JPEGMAFIA: Hip-Hop’s Exciting Underdog Is Killing It Right Now
Hip-hop is a reflection of times.
The art form exploded in the ’80s as young black men found their place in a post-civil rights America. And in the 90′, more underprivileged voices joined the mix as hip-hop became a way to critique authority and corruption.
Today, hip-hop reflects uncertainty. Whether that be trap rappers turned pseudo-conscious artists who want to relay their thoughts on the global and national crises. Or the ever-growing feminine voice in hip-hop which has to reconcile with the hyper-masculinity of the genre.
One thing’s for certain, there is no longer an “alternative” form of hip-hop. And nowhere is that more evident than with Brooklyn rapper JPEGMAFIA.
JPEGMAFIA: Hip-Hop’s Dark Horse
Barrington DeVaughn Hendricks, professionally known as JPEGMAFIA is changing hip-hop forever. JPEGMAFIA is an amoeba — he introduced a radical new sound in hip-hop and is slowly assimilating rap’s mainstream into it.
Mainstream hip-hop doesn’t see JPEGMAFIA’s sound as something to ostracize or throw into the bin of “alternative,” instead artists want to get in on the exciting new action. Whether that be popular electronic musician “Flume” working with JPEG or PEGGY collaborating with rising legend Danny Brown.
Albums like JPEG’s last full project, “All My Heroes Are Cornballs” or his genre-defining magnum opus “Veteran” isn’t alternative hip-hop, they are hip-hop. The genre is getting loud, it’s getting uncertain, and as PEGGY points out in an interview with Flood Magazine, hip-hop is getting weird.
“Everything is fucking weird!” JPEGMAFIA told the interviewer. “Lil Nas X’s song is weird. It’s a country rap song with a Nine Inch Nails sample. That shit doesn’t make any sense at all.”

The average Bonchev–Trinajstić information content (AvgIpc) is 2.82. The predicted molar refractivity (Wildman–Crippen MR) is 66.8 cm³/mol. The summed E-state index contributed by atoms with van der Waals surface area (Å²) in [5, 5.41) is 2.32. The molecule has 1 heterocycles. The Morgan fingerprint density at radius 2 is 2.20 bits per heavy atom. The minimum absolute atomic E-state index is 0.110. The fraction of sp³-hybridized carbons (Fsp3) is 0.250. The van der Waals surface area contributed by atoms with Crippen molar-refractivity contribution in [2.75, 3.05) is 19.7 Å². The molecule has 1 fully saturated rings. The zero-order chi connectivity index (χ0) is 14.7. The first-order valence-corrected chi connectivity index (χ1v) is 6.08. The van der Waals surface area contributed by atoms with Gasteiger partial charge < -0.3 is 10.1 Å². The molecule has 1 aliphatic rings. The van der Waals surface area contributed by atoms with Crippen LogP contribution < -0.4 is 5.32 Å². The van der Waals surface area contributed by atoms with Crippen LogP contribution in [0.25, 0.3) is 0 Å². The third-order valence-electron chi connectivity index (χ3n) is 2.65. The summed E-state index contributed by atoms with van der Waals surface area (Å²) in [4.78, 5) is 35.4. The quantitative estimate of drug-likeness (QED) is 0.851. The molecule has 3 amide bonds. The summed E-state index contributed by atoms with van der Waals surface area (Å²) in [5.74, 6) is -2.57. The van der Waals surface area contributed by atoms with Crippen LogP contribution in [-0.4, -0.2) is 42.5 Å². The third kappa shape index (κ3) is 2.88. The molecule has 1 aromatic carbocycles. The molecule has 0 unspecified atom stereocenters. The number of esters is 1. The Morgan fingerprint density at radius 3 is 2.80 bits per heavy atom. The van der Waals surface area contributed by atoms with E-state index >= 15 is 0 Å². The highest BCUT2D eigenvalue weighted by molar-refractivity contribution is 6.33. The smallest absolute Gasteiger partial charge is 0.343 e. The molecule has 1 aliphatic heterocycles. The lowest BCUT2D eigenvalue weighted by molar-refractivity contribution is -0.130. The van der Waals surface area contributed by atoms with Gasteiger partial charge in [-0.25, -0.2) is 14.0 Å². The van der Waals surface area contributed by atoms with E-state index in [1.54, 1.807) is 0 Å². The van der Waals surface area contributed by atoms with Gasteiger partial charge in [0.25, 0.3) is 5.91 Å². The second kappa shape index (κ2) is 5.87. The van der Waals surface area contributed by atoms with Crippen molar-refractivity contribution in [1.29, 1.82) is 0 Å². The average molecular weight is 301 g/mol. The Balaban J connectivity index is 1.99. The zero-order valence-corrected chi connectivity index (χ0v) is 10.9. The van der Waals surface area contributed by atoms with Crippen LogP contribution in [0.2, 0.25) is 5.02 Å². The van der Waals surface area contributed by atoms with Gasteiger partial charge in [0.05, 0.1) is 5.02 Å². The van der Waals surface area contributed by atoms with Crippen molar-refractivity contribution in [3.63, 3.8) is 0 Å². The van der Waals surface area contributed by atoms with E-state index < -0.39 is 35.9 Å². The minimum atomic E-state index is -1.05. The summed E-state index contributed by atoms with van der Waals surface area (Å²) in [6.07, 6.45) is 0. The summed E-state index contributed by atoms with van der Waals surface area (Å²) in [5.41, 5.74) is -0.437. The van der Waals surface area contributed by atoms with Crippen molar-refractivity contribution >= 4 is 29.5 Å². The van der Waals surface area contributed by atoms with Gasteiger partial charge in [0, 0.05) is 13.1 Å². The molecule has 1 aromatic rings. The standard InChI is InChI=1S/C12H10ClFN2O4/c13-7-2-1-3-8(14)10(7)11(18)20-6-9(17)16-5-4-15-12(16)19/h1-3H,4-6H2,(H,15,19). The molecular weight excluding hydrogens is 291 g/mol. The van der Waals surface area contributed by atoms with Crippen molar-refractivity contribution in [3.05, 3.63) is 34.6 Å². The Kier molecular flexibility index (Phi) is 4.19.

Society has adjusted to accept rap in its weirder forms—which is great to me, because rap in its weirder forms means that weird black kids are accepted in their forms now, too.”
Pushing Experimental Hip-Hop Over The Edge
Before artists like JPEGMAFIA, or west coast outfits like Tyler the Creator, Clipping., and Death Grips, the sub-genre of experimental rap hadn’t been pushed to their fullest.
We had artists who undoubtedly blazed trails for these artists, videlicet, ODB, MF Doom, Madlib, El-P, and Ishamel Butler, to name a few, but even these unconventional rappers still fell into the bucket of classic hip-hop.
But when Death Grips started screaming over abrasive electro-metal type beats; or when Clipping. stiched together Frankenstein-type monster songs that put the fear of God into the listener; or when JPEGMAFIA legitimized music that sounds part meme, and part irreverent rapping over random noise effects, that’s when experimental hip-hop got pushed over the edge.
JPEGMAFIA is a trailblazer in the rap industry; and right now he’s cementing his legacy as a founder of a new form of hip-hop — one with no barriers.